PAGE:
Soil moisture plays an essential role on Earth, and due to climate change there may be surprising and impactful changes in soil moisture in the future. Our improved soil moisture model AEAR - developed with the help of evolutionary algorithm methods - both provides improved prediction (accuracy) while building on previous mathematical models used in the earth science community (explainability or interpretability). Moreover, we present a complete procedure of fitting the AEAR model to arbitrary soil moisture time-series starting from data pre-processing, parameter tuning using Differential Evolution, and interpreting the model parameters. The novel AEAR model can play a crucial role in early warning systems of extreme weather events like flash floods, or landslides caused by heavy rain.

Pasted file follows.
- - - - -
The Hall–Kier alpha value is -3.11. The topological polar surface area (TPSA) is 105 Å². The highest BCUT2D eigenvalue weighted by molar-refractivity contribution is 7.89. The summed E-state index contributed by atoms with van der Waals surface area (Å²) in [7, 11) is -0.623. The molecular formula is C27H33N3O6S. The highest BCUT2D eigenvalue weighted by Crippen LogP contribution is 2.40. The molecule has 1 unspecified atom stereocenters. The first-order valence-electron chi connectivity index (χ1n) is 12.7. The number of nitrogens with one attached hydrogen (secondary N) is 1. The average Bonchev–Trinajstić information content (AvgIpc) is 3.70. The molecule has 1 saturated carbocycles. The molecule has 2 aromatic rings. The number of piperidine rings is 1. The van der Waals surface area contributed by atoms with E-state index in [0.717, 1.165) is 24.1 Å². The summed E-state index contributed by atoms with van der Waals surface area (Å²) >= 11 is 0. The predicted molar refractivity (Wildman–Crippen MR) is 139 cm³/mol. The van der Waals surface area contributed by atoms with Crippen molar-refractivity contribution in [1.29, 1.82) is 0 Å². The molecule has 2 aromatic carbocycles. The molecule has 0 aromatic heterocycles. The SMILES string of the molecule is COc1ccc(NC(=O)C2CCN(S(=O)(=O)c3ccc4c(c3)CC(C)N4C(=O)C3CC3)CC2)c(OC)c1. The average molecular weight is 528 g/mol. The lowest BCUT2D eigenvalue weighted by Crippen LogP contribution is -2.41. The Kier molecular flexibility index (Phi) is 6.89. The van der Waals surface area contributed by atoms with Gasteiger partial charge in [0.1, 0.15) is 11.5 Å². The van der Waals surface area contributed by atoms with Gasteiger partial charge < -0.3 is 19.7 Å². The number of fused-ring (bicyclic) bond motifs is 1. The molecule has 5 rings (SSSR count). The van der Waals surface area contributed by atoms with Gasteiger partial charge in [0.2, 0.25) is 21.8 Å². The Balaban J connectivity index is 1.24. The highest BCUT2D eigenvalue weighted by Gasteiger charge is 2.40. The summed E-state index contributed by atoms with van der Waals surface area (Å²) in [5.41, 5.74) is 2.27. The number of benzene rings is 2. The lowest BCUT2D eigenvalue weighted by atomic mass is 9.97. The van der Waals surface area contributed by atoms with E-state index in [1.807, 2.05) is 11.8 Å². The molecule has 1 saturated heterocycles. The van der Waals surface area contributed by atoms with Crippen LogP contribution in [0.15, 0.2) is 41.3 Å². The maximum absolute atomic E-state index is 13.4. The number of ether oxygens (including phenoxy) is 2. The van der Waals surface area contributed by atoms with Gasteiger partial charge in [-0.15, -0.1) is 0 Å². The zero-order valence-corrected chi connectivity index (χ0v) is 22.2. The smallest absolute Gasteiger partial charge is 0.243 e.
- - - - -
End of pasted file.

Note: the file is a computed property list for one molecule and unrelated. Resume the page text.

10. An indication of the general type of genetic or evolutionary computation used, such as GA (genetic algorithms), GP (genetic programming), ES (evolution strategies), EP (evolutionary programming), LCS (learning classifier systems), GE (grammatical evolution), GEP (gene expression programming), DE (differential evolution), etc.
DE (differential evolution), GA (genetic algorithms)
11. The date of publication of each paper. If the date of publication is not on or before the deadline for submission, but instead, the paper has been unconditionally accepted for publication and is â€œin pressâ€ by the deadline for this competition, the entry must include a copy of the documentation establishing that the paper meets the "in press" requirement.
August 01, 2018